The first thing that stands out is that there's not a lot happening above 50mm. Clearly Nikon needs two lenses in the telephoto range: 70-200mm f/4 optimized for compactness, and a 70-300mm or 100-400mm f/4-5.6 also optimized for compactness. (I'm going to bold my choices along the way in this article, showing you what 11 lenses I'd make to fill out Nikon's road map.)

There's also no DX lenses nor any true consumer "kit" zooms to go with whatever the Z5 turns out to be (I suspect that's the next model we'll get). If we assume that a Z5 is a high-end DX model, we'd need a 16mm f/1.8 and 16-70mm f/2.8 or f/2.8-4 (I don't think this likely). If we assume that a Z5 is a low-end consumer FX model, we need a 24-100mm f/3.5-5.6, and maybe a 28-200mm f/3.5-5.6. 

Given that we've got an f/1.2 prime coming, I'd expect Nikon to fill out other offerings like that, in particular a 35mm f/1.2 and 85mm f/1.2. We're also missing a couple of f/1.8 offerings: the 28mm f/1.8 and 105mm f/1.8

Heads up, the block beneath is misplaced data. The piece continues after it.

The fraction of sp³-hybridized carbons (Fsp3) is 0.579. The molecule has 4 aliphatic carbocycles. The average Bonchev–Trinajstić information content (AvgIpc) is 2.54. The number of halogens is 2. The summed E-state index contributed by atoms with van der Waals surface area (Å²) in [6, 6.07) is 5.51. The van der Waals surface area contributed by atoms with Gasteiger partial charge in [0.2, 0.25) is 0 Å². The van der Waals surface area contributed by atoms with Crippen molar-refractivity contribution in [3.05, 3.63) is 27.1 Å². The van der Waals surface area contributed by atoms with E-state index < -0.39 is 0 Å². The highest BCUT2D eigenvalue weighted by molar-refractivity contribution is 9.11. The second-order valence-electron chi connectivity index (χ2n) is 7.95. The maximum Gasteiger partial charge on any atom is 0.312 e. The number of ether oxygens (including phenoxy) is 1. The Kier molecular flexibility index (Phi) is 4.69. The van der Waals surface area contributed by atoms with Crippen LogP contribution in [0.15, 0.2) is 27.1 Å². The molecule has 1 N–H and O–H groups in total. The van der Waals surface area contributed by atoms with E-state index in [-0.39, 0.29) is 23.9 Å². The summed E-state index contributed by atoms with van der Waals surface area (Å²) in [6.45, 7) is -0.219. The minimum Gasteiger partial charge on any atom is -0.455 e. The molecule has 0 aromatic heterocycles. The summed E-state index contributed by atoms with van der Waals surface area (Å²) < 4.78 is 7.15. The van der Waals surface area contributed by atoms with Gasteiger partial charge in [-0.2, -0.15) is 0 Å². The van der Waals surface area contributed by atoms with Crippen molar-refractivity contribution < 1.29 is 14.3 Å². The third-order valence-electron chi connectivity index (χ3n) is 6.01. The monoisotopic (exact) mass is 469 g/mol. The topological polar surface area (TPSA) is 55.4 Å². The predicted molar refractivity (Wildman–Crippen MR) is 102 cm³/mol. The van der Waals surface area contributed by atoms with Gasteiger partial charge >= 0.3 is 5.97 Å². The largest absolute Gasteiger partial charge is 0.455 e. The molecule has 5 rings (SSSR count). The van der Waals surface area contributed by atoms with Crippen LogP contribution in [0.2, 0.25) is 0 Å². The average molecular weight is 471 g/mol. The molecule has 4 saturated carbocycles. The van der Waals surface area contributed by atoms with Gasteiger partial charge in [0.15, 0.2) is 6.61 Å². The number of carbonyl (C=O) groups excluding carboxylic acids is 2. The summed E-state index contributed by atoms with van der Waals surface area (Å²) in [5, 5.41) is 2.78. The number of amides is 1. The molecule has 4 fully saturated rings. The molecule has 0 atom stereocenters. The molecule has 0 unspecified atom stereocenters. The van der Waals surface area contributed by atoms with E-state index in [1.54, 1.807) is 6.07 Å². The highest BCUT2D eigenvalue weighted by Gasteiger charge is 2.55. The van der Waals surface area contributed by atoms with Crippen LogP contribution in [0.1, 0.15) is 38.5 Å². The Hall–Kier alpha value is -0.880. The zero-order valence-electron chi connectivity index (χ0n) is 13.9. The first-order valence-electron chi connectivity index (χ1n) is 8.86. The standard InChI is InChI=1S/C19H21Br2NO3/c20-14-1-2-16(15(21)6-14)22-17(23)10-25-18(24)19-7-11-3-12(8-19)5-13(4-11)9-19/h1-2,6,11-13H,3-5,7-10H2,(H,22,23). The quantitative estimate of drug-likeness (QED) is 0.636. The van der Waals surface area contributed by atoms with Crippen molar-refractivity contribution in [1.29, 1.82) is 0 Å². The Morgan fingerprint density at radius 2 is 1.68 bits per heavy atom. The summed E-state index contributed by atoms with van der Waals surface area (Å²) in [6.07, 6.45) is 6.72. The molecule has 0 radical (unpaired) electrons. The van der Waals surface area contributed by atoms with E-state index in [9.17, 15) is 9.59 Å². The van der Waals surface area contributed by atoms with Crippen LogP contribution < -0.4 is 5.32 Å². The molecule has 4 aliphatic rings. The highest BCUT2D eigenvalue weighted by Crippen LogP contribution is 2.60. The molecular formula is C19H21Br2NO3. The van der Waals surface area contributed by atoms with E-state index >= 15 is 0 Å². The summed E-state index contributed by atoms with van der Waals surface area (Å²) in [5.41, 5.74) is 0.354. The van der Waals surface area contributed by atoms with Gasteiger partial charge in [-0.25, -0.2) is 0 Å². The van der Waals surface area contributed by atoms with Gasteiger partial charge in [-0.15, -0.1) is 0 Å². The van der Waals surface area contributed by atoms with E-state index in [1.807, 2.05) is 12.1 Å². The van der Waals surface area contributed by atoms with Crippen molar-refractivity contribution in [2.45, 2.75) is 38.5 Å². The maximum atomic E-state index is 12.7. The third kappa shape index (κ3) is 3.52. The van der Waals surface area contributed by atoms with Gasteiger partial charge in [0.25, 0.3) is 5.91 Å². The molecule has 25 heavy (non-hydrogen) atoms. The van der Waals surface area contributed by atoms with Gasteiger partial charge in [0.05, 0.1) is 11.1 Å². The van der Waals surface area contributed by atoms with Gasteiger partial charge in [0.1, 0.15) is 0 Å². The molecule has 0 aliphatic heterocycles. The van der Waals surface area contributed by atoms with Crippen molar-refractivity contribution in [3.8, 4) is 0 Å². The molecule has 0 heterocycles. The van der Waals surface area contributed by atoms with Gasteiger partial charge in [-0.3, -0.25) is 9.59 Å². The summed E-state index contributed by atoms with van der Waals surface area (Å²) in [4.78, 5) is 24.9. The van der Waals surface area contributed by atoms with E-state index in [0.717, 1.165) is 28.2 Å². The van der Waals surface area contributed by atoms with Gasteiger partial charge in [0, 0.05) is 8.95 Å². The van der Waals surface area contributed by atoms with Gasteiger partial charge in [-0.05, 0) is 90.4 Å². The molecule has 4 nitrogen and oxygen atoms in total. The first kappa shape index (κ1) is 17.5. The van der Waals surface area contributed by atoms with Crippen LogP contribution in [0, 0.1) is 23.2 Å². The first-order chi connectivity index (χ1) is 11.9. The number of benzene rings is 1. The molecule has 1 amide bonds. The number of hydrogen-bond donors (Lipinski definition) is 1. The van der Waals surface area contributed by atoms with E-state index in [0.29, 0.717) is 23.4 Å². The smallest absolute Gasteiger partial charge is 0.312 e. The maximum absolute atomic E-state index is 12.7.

Conspicuously missing in the Z lens lineup is a macro lens. I personally would like Nikon to break out of the box of their thinking here. Their box would predict either a 60mm f/2.8 Micro-Nikkor, a 105mm f/2.8 Micro-Nikkor, or both. I'd strongly suggest that they give us all a little more working distance while adding a telephoto lens option by making a 135mm f/2.8 Micro-Nikkor or maybe even a 180mm f/4 Micro-Nikkor.

While the PF primes for the F-mount are actually quite good choices on the Z cameras with the FTZ adapter, I'd really like to see Nikon start re-setting that lineup with emphasis on the two things the Z mount provides (potential outer edge gains compactness): 400mm f/4 PF. Note that this dovetails with the F-mount offerings and provides some incentive for DSLR users to switch if that's the lens they really want.

That leaves me three more lenses to fill in. I'd opt for not repeating too much in the main focal ranges, but push to provide more flexibility for the system. Thus, I'd have a fisheye (15mm f/2.8), a tilt-shift (24mm f/4), and a pancake (24mm f/2.8, but it could be 35mm or 50mm; the primary thing it needs to be is super compact).

That's my choices for filling in the 11 lenses not identified in Nikon's road map. What's your choice?